The Renaissance Society  

From The Art and Popular Culture Encyclopedia

Jump to: navigation, search

Related e

Wiki Commons

Train wreck at Montparnasse (October 22, 1895) by Studio Lévy and Sons.
Train wreck at Montparnasse (October 22, 1895) by Studio Lévy and Sons.
The Renaissance Society is a non-collecting museum founded in 1915 to encourage the growth and understanding of contemporary art. During its early years, The Society organized groundbreaking exhibitions of modernists including Braque, Arp, Brancusi, Miro, Picasso, Noguchi, Kandinsky, and Mondrian. Important one-person exhibitions over the next four decades included Henri Matisse (1930); Alexander Calder (1934); Fernand Léger (1936); Lazlo Moholy-Nagy (1939); John Sloan (1942); Käthe Kollwitz, Paul Klee (1946), Mies van der Rohe (1947); Diego Rivera (1949); Jose Clemente Orozco (1951); Marc Chagall (1958); Réné Magritte (1964) and Henry Moore (1967). A distinguished history of educational programs featured luminaries such as Serge Prokofieff, Alfred Barr, Leonard Bernstein, Gertrude Stein, Zora Neale Hurston, and Paul Tillich.

Since 1974, Executive Director Susanne Ghez has led the Society to explore every major avant-garde art movement since the mid-70s, introducing Chicago audiences to leading contemporary artists such as Robert Smithson, Louise Bourgeois, Anselm Kiefer, Georg Baselitz, Daniel Buren, On Kawara, Gunther Forg, Juan Muñoz, Hanne Darboven, Jean-Marc Bustamante, Thomas Struth, Felix Gonzalez-Torres, Kara Walker, Arturo Herrera, Darren Almond, Thomas Hirschhorn, and Mark Manders.

The Society encourages artists to present new work and often acts as a producer. In recent years, The Society has commissioned new work and film/video projects by Su-Mei Tse (The Ich-Manifestation, 2005); Yang Fudong (Seven Chinese Intellectuals in a Bamboo Forest: Part II, 2004); Joan Jonas (The Shape, the Scent, the Feel of Things, 2004); Amar Kanwar (Of Poetry and Prophesies, 2002); Catherine Sullivan (Five Economies big hunt/little hunt, 2001); Kataryzna Kozyra (Rite of Spring, 2000); Pierre Huyghe (The Third Memory, 1999); Willie Doherty (True Nature, 1998); Katy Schimert (The Drowned Man, 1997); Diana Thater (China, 1995) and Stan Douglas (Evening, 1995). Mark Manders, Helen Mirra, Thomas Hirschhorn, Moshekwa Langa, Raymond Pettibon, Shahzia Sikander, Arturo Herrera, Kara Walker, Ben Nicholson, Heimo Zobernig, Felix Gonzalez-Torres and Narelle Jubelin all completed major site-specific installations at The Renaissance Society.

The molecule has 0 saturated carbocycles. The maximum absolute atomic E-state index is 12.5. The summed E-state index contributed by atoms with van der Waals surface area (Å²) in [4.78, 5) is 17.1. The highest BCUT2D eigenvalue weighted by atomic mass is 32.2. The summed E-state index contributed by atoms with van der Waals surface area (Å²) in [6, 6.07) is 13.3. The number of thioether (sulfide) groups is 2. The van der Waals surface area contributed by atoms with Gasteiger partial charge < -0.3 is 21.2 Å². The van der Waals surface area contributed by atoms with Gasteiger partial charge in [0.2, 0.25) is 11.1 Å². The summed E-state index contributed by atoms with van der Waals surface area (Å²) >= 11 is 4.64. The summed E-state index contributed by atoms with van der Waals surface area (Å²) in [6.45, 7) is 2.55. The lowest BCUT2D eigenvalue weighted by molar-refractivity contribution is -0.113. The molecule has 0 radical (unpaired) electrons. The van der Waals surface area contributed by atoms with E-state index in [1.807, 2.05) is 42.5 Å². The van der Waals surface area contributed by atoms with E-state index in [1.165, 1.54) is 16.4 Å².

The Renaissance Society is located on the campus of The University of Chicago in Chicago, Illinois, and is one of the nation's oldest museums devoted exclusively to contemporary art.

External links

Unless indicated otherwise, the text in this article is either based on Wikipedia article "The Renaissance Society" or another language Wikipedia page thereof used under the terms of the GNU Free Documentation License; or on original research by Jahsonic and friends. See Art and Popular Culture's copyright notice.

Personal tools